Then come back here for the conclusion. I’ll still be here.


Murphy’s Law Corollary Number Something-or-other: No Good Deed Goes Unpunished.

Right up under that is a little section of the code that’s very well-known throughout the entire working world: If You Come In On Your Day Off, All Hell Will Break Loose.

But there’s another old adage: Time Is Money. So here I am for some overtime. AD’s working anyhow, so I might as well make a little extra Christmas money. The way I look at it, the day will be done in 12 hours regardless but I’ll be glad I did it come payday.


Wolfing down the last crumb of my biscuit from Vern’s, I clock in for the 11a-11p shift, throw my backpack up under the desk, and stand up straight for a quick stretch before turning to the day nurse, who appears to be catching up her documentation on a chart.

“So what we got?”

“Shhh.” She winks at me.

I grin as I look around at the empty rooms. To my surprise, Moonlighting Paramedic walks out of an exam room that he has just cleaned from the last patient.

Whoa. Three people on? Sweet! But what did they call me in for?

MP tosses the bagged-up trash into the bin. “Ambulance is out, though. Hopefully it’s nothing.”

“Yeah, I know. They’ve gone out to Ms. Schenk’s house,” I tell them as I wash my hands and begin to double-check the crash cart and room supplies.

Day Nurse picks her head up from her chart. “Miss Helen? What’s wrong with her?”

That, I dunno.”

Picking up the phone, I call Medical Records to request Ms. Schenk’s old chart. A floor nurse and the unit clerk tag along as she brings down a very thin folder containing nothing more than some old bloodwork and a couple of x-ray reports.

What’s wrong with Miss Helen?” They’re all concerned, and rightfully so. As her old file attests, she’s not what we would call a frequent flyer. She’s notoriously stoic and stubbornly independent. If she’s had an ambulance called out to her, something is seriously wrong.

Bodie calls in on the radio. MP answers it, motioning for paper to write down the report as we gather around to listen. Shocky, paced, grey, morphine. Shit. 72 years old and from the sound of it, she’s had a massive heart attack. Shit. Not today. Not Miss Helen. Not on my shift. Damn.


Mrs. Shenk, or “Miss Helen” as everybody around the hospital knew her, was a beloved Pink Lady for years after her husband died until she got to be too frail to keep up the pace anymore. Most Pink Ladies were just bored, rich, “proper” blue-haired ladies doing the volunteer thing because it was expected. They avoided the ER, commonly known as the Bargain Basement, because it was too…dirty. Noisy. Hectic. There’s blood there, and people often aren’t bathed and are cussing up a storm. It’s not as “polite” as the little 15-bed inpatient floor and so it just wasn’t a place for “polite company” to be. They always smiled sweetly, but you could always pick up a smidgen of condescension in their smiles and the saccharine dripped from their voices.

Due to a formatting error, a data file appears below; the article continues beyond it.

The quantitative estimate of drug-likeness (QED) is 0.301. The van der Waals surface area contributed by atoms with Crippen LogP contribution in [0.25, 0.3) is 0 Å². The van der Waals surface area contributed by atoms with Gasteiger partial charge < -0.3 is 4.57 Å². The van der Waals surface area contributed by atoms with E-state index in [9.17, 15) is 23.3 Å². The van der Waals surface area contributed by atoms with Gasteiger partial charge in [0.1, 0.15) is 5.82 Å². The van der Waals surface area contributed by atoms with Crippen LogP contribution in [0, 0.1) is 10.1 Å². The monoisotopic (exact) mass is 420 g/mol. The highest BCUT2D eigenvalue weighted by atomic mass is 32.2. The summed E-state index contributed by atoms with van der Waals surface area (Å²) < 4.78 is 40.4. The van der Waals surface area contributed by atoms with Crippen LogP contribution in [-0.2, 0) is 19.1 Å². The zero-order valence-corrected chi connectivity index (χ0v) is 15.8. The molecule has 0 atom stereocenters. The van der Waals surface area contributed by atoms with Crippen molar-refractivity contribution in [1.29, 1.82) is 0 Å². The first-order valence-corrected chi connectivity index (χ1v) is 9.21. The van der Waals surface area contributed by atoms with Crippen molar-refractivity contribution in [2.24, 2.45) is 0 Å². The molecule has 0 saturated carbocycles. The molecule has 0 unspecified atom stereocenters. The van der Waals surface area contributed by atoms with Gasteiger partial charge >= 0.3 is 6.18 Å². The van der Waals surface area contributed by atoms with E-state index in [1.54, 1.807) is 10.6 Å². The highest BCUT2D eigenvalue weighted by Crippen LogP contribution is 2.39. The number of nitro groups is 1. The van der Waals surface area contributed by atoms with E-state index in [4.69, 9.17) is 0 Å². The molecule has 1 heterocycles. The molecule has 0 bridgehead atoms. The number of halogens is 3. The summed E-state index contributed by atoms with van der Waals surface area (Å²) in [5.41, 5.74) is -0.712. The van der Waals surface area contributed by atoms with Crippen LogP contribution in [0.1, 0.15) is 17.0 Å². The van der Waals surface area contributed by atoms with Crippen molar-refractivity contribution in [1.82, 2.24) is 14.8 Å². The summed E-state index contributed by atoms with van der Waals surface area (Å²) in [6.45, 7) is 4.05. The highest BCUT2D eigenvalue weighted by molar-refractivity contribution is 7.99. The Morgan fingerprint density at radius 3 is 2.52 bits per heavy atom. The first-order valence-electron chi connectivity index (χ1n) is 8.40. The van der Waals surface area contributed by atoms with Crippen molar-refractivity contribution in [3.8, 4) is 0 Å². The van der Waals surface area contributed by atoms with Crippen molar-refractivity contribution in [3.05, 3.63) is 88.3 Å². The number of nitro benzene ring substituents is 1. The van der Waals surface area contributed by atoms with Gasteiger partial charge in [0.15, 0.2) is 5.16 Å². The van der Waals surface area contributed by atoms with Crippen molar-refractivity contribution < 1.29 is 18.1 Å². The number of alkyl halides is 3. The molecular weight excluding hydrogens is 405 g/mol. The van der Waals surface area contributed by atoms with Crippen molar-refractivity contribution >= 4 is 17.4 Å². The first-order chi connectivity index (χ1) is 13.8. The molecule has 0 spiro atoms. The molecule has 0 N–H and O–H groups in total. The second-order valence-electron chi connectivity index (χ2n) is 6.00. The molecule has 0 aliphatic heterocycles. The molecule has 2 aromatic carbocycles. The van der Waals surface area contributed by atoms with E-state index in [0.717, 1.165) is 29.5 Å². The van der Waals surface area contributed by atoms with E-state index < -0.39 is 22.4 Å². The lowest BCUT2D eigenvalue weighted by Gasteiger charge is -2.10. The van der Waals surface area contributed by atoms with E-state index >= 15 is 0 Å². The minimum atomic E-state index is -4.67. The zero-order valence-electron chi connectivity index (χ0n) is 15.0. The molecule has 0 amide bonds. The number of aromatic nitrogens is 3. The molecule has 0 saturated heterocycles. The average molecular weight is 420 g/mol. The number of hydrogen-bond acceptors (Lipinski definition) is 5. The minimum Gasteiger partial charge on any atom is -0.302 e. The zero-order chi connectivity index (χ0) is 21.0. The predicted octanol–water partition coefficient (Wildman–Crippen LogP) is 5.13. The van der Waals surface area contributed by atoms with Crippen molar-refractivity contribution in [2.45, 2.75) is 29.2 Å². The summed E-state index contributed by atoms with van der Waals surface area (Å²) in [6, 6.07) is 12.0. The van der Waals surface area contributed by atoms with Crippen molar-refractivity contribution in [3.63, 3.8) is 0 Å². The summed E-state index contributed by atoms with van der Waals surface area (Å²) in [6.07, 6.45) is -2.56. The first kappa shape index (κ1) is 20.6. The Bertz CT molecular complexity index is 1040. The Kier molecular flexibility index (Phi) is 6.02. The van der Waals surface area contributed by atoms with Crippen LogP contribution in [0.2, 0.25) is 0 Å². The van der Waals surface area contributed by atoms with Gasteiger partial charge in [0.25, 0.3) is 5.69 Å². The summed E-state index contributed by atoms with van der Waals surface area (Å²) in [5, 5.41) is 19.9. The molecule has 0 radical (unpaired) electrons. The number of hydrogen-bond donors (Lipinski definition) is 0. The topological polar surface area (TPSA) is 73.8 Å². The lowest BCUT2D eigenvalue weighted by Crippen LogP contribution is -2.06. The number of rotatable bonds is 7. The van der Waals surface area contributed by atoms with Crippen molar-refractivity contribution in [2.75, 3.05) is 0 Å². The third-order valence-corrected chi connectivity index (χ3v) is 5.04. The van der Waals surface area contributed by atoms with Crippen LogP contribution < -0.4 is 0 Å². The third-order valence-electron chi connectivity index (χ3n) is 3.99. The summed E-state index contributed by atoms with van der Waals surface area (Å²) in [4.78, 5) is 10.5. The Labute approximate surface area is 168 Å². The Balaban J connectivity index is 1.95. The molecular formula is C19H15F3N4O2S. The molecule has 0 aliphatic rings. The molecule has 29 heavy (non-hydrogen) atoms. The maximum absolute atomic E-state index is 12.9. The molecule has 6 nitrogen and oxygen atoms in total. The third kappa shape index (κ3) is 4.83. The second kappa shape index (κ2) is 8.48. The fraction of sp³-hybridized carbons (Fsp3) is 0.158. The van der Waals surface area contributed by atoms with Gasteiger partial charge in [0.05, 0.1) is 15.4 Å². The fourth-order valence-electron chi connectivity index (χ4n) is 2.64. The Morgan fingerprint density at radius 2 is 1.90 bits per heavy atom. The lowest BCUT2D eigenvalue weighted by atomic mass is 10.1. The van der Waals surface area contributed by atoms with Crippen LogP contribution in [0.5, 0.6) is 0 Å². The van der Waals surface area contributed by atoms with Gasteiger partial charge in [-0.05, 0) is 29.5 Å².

But Miss Helen was different. Rich, definitely, and proper, I suppose, but if you got her riled…she could be, let’s just say, very opinionated and very vocal in her opinions, caring not what anyone thought about her language.


I like ‘em spunky, because I’m spunky myself. Every day, Miss Helen would come back to the ER just to say “hey” with a genuine smile and wish everyone a wonderful day, often sticking around to chat if patient census was low. If we needed something for a patient, she’d run to the floor or to the kitchen to get it and bring it back. If we needed dinner ourselves and were too busy to get it, she’d retrieve it from the kitchen or even make the dinner runs to town for us.

Being something of a saucy little lady herself, I think she liked the action and unpredictability of the ER and she definitely took a liking to the brusqueness of the ER staff. She got the chance to be irreverent, bringing out a side of herself here that she couldn’t show to most of the rest of the world. And she knew that what she said in the ER, stayed in the ER. Out there in the world, around the community and especially around the menfolk, she had to be proper and keep up appearances. In here she could let loose in the safety and confidentiality of the nurses’ lounge. A special relationship developed between her and the ER staff.

That relationship was cemented with the icing on her cinnamon rolls.

At least once a week she brought in these huge, moist, to-die-for homemade cinnamon rolls and danishes, still warm from the oven. Cream cheese, blueberry, raspberry, and “regular”. She took great pride in those rolls and we took great joy in them. I can probably attribute a good 10 lbs on my frame to those things. Licking the last bit of glaze from my fingers I’d tell her, “I don’t know why I bother eating these things. I should just apply them directly to my ass.”

She’d always laugh and wink at me.“Well, darlin’, they probably wouldn’t taste nearly as good to your ass as they do to your tongue. If you’re gonna tote ‘em, might as well enjoy ‘em.”

Got a point there. She knew she had a good thing going with her pastries. Should have marketed them – she’d have made a killing. Instead, I suspect she’d been using them as enticement to extend the company of those strapping young lads who came to her door at the whim of her – ah, Ghosts. Heh. She always did like excitement and she could play “Damsel in Distress” with the best of ‘em.


As if on cue, a family of four and a couple of other people arrive to triage and one appears to be vomiting. Day Nurse volunteers to start triaging while MP calls Country Doc to Come On Down! and I ready the room stretcher before running to the Little Girl’s Room while I have the chance. Day Nurse brings a couple of patients back to the other exam rooms, getting them situated.